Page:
One of the first acts to be signed to Bill Graham's Fillmore label, 1969's Resurrection teamed the band with producer David Rubinson. As one might have guessed from the album title (let alone the back cover which showed three crosses), their sophomore effort found the band pursuing a pseudo-religious agenda. In spite of occasionally clunky lyrics and an irritating degree of echo, Ceballos-penned material such as God Is Back In Town, the ballad Only I Know and Today And Tomorrow wasn't too bad. Boasting a nifty Ceballos guitar solo, the stately title track is the stand-out cut. Elsewhere, the driving Bye Bye Baby and Little Brown Hen recall Quicksilver Messenger Service. Certainly not likely to get top-40 airplay, but San Francisco certainly turned out worse sounding bands. Commercially the band did nothing; the trio calling it quits shortly thereafter.
In 1975, Larry Martin would play with Charlie Musselwhite.
(Vernon Joynson/Stephane Rebeschini/Gary Myers/Scott Blackerby)
A powerful horn-jazz rock outfit from Los Angeles. The stand-out cut on the album is Life Is Free on side two. Chuck Greenberg (flute, sax) and Terry Quaye (congas) also guested on the album.
An obscure sixties combo from Arizona.
NB: (1) reissued on vinyl by Edsel in 1988 (ED 286). (1) also counterfeited on CD and later reissued officially (Acadia ACA 8011) 2001.
Formed in 1966 by bluegrass fanatic Thomas Donaher and multi-instrumentalist Darius Davenport, Autosalvage was one of the mid-60s more impressive jug band outfits. Boasting an exceptionally talented line-up, including ex-Ian and Sylvia sideman Rick Turner and bassist Skip Boone (brother of the Lovin' Spoonful's Steve Boone), the band's sound melded authentic jug band moves with rock instrumentation, a sense of enthusiasm and a willingness to expanded into progressive and out of the ordinary directions.
Reportedly dscovered by Frank Zappa while on a visit to New York, with Zappa's support the group was signed by RCA Victor. Their album, Autosalvage offered up one of 1968's odder musical hybrids. Exemplified by original material such as Land Of Their Dreams, Burglar Song and Rampant Generalities the collection featured a weird mixture of Byrds-styled country rock (Rampart Generalities), blues-rock (Good Morning Blues), psychedelia (Auto Salvage) and outright pretense. What made the set truly maddening was the fact that while all four members were undeniably talented, they seldom brought those talents together. Among the few tracks worth hearing more than once were the nifty title effort and the single Parahighway/Rampart Generalities. Not to sound too damning, the band's willingness to try new things makes it oddly endearing, if not particularly commercial, or memorable. Unfortunately, it all came to little avail since the band called it quits shortly thereafter.
Boone and Davenport subsequently reappeared supporting the short-lived Bear and then as sessions players, including Terence Boylan's 1969 solo album. Rick Turner went on to work with Jerry Corbitt and Jeffrey Cain. He later became a well-known guitar builder/repairer (notably for Ry Cooder).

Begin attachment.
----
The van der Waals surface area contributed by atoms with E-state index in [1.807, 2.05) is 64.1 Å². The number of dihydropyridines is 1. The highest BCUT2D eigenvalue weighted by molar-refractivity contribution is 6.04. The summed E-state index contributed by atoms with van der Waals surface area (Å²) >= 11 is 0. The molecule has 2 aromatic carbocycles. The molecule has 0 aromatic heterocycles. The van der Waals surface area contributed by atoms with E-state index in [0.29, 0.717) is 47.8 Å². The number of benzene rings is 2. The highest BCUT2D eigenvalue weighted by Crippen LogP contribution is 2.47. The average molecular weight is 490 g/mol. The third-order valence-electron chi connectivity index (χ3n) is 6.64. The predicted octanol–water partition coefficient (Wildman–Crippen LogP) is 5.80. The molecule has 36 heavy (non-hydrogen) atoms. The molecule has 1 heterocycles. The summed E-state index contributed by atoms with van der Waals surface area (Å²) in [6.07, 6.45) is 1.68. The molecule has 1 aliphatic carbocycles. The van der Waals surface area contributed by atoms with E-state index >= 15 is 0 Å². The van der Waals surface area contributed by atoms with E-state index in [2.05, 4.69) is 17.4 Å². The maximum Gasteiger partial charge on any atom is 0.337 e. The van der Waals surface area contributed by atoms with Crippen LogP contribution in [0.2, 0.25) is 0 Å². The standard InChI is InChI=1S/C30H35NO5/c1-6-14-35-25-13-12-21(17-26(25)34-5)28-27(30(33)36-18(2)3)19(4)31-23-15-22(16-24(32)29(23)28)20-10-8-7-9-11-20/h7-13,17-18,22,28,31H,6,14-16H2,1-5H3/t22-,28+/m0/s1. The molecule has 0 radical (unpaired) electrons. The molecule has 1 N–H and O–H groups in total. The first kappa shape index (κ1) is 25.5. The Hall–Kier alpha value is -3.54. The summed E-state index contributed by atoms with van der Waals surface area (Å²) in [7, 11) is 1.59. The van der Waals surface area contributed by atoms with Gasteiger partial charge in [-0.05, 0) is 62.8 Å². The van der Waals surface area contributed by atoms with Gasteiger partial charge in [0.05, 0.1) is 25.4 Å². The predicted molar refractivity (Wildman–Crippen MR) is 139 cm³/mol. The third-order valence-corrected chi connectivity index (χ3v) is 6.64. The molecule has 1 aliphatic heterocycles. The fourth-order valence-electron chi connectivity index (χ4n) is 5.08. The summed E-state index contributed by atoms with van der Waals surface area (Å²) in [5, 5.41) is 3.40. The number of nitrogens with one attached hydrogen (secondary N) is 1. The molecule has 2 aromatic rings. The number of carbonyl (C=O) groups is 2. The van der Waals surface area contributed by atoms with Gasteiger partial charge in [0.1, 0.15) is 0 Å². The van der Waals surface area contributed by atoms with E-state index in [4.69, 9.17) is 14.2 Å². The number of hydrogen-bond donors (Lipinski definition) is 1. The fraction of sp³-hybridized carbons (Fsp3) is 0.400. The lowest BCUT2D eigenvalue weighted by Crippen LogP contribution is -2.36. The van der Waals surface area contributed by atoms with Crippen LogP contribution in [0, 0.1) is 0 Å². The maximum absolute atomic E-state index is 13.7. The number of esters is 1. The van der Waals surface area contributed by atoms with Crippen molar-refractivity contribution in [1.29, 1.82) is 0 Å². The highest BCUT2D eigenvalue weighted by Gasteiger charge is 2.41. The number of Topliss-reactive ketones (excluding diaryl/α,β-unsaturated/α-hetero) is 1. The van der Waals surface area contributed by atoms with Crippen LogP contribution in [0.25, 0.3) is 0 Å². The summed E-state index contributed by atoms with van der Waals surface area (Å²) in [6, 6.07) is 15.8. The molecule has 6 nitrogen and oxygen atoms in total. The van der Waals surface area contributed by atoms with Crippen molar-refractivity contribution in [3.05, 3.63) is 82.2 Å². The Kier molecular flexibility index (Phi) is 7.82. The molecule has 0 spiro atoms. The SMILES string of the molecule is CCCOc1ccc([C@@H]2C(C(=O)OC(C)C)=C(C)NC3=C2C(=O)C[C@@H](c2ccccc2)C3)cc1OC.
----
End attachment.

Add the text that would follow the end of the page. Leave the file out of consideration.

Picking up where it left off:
Compilation appearances include: Land Of Their Dreams on Psychedelic Frequencies (CD).
(Vernon Joynson/Stephane Rebeschini/Scott Blackerby)
This album by an obscure Arizonan band has generated some interest from collectors. A hippie progressive album it features some weaving organ work and superb guitar leads.
This band is best known for Naturally Stoned which hit the Billboard chart at No. 40. and is best described as orchestrated 'psychedelic pop' (the lyrics may be psychedelic but the music is pop) with the backing sounding like a James Bond-type movie theme. It is the flip side which has been compiled however: Honey and Gall resurfacing on Psychedelic Unknowns Vol. 8 (LP & CD) and being an unusual and captivating hippie-psychedelic effort.
Yellow Beads is also dreamy acoustic hippie-pop in their unique style. The final 45 reverts to more standard orchestrated pop format effort on Fly With Me but is rescued by the electrified folk-pop flip.
All their material was composed by B. Fowler or C. Woolery, who it turns out is none other than Chuck Woolery, who would later become one of America's top game show hosts-- he was the original emcee of "Wheel of Fortune" before adding his brand of smarminess to the matchmaking "Love Connection".
(Max Waller / Des Dev / Tom Truszkowski)
This garage outfit from Bakersfield, California but were part of the Los Angeles club scene. Their finest moments were probably Be A Caveman, a slice of three chord arrogance and Open Your Eyes, a fine song with superb instrumentation and catchy folk-rock vocals. Shipwrecked is a Farfisa-led song with fine throaty vocals, and You Can't Hurt Me Any More has a rockin' beat with a neat choppy solo. It's Hard To Hide, is a jaunty folkish rocker, with a neat reverb effect on the organ - in stark contrast to the primitive beat displayed on Be A Caveman. A band well worth checking out, especially for that second single.
The Avengers were managed by Bakersfield KAFY DJ Mike Lunky, and Ken Johnson also wrote I Can Read Between The Lines, the flip to Gary Lewis and The Playboys 1966 hit Green Grass. After The Avengers disbanded, Ken Johnson returned to the Bakersfield music scene and became involved in Gary Paxton's Bakersfield International studio crowd as a session player and songwriter.
Through Paxton and with fellow Bakersfield performer and songwriter Dennis Payne, they recorded a series of albums for Al Sherman's Alshire International label in the late 1960's as the California Poppy Pickers. Paxton leased various other recording projects to Alshire, which may have involved Johnson.